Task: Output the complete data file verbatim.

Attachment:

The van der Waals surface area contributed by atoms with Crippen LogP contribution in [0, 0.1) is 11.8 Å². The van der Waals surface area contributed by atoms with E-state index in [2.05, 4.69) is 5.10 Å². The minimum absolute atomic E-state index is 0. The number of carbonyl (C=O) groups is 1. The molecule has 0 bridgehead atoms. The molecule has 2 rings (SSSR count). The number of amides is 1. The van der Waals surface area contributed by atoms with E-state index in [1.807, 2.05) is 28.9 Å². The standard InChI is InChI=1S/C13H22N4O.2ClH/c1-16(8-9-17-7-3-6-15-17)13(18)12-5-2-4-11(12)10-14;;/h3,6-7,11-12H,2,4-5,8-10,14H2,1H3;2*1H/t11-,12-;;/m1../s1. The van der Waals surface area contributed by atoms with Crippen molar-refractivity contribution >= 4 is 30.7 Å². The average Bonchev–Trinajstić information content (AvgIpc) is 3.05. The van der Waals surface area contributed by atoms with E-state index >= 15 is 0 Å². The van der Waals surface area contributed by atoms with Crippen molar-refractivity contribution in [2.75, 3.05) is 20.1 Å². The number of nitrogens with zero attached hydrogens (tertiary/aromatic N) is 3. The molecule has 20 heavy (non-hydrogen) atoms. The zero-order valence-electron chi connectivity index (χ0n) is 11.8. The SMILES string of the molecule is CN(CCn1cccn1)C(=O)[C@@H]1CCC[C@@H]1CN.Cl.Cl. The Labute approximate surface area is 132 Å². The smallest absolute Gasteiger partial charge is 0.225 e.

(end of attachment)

The van der Waals surface area contributed by atoms with Crippen LogP contribution in [0, 0.1) is 11.8 Å². The van der Waals surface area contributed by atoms with E-state index in [2.05, 4.69) is 5.10 Å². The minimum absolute atomic E-state index is 0. The number of carbonyl (C=O) groups is 1. The molecule has 0 bridgehead atoms. The molecule has 2 rings (SSSR count). The number of amides is 1. The van der Waals surface area contributed by atoms with E-state index in [1.807, 2.05) is 28.9 Å². The standard InChI is InChI=1S/C13H22N4O.2ClH/c1-16(8-9-17-7-3-6-15-17)13(18)12-5-2-4-11(12)10-14;;/h3,6-7,11-12H,2,4-5,8-10,14H2,1H3;2*1H/t11-,12-;;/m1../s1. The van der Waals surface area contributed by atoms with Crippen molar-refractivity contribution >= 4 is 30.7 Å². The average Bonchev–Trinajstić information content (AvgIpc) is 3.05. The van der Waals surface area contributed by atoms with E-state index >= 15 is 0 Å². The van der Waals surface area contributed by atoms with Crippen molar-refractivity contribution in [2.75, 3.05) is 20.1 Å². The number of nitrogens with zero attached hydrogens (tertiary/aromatic N) is 3. The molecule has 20 heavy (non-hydrogen) atoms. The zero-order valence-electron chi connectivity index (χ0n) is 11.8. The SMILES string of the molecule is CN(CCn1cccn1)C(=O)[C@@H]1CCC[C@@H]1CN.Cl.Cl. The Labute approximate surface area is 132 Å². The smallest absolute Gasteiger partial charge is 0.225 e.